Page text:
Successful people increase their chances of being lucky by first identifying the opportunity, second preparing themselves and then making themselves available.
To be successful, you must prepare for your opportunity beforehand.
3. Be Passionate About Your Work
When you are passionate about your work, others will become passionate if only because you are passionate. Do not be afraid to blow your own trumpet. My grandson’s enthusiasm about his tallest robot ‘ever’ was contagious and I could not help but share in his excitement.
If you do not show passion and excitement concerning your work, chances are no one else will.
4. Treat ‘Maybe’ As A Stepping Stone Towards ‘Yes’
In negotiations, we know that Maybe is the closest we will get to Yes. However, Maybe is never a safe zone. You should quickly identify what is blocking the person from outwardly saying yes.
When someone uses the term Maybe, it is an indication that they are willing to negotiate. Successful people are quick to find out the reason for the hesitation and offer solutions and alternatives.
My grandson realised he was not getting a yes all these years because of my own reservations concerning children on the internet. He recognized the root cause and offered me an alternative to him having an online account – that of me posting his work as an adult on my social media account. His ultimate goal is to get his own YouTube channel, so this alternative solution was a temporary fix. While the iron was hot, he broached the subject of him having his own account. To this I said maybe because now, I did not feel so pressured to make all these decisions on the spot.
My grandson moved me from a No concerning posting his work online, then to a Maybe to him having his own YouTube channel. Like my grandson, your Maybe could be right around the corner and a Yes in close proximity.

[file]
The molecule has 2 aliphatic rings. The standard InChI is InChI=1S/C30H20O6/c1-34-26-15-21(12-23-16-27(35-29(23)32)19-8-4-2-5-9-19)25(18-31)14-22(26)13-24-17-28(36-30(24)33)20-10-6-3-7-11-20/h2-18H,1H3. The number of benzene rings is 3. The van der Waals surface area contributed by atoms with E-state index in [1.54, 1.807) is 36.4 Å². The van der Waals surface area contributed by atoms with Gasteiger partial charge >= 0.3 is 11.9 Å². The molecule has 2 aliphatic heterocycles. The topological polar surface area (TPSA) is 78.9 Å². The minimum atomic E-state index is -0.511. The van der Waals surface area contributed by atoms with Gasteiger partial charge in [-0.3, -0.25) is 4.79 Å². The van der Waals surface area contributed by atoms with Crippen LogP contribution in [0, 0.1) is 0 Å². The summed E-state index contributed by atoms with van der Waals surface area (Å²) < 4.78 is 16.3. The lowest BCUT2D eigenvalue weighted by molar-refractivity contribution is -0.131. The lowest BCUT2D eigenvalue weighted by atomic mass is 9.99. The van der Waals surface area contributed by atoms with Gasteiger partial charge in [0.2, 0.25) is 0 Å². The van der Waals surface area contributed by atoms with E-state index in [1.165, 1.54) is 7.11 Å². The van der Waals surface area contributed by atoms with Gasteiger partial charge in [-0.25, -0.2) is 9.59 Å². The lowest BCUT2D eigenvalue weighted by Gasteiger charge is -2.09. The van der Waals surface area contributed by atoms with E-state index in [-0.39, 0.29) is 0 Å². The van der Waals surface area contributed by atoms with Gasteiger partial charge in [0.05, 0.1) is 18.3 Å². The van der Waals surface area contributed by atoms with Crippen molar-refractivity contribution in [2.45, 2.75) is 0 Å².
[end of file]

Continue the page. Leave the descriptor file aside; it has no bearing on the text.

It would be a shame for you to throw in the towel when you are a step away from your big breakthrough.
5. Do Not Fear Rejection
Ask for what you want until you receive a yes. Often times in business, ‘No’ is not always the final answer. Successes often start with multiple failures and rejections. There are numerous examples of persons whose ideas were rejected multiple times, but that did not stop them. Let us look at just three of these:
- Oprah Winfrey was fired from a television station for being too emotionally involved in the stories and for not being the right fit. Today Oprah’s knack for being empathetic and emotionally involved in other people’s stories has earned her billions of dollars as a Talk Show Host
- Daymond John was refused a loan by 27 banks, yet he was able to sell $30 million worth of merchandise in 3 months;
- J.K. Rowling’s Harry Potter manuscript was rejected by 12 publishers. However, a small publisher accepted her work and today she is the most.
Avoid Rejection Paralysis
The fear of rejection can cause us to constantly be in a state of ‘rejection paralysis’. Rejection paralysis is my term for simply not putting yourself out there for fear of being told no.
There will always be a next time, another audience, another sponsor and another country you could market or sell your ideas. If your idea is rejected, use the rejection as motivation to keep on improving.
Recently I heard a speaker describe ‘No’ as just another person’s opinion. No is often opinionated based on another person’s belief system, likes or dislikes and therefore should not be taken personally. Statistically, a person hears more yes in their lifetime than they will hear no.
Tips to Desensitize Yourself from Fear of Rejection
Here are a few tips to help you desensitize yourself from the fear of rejection: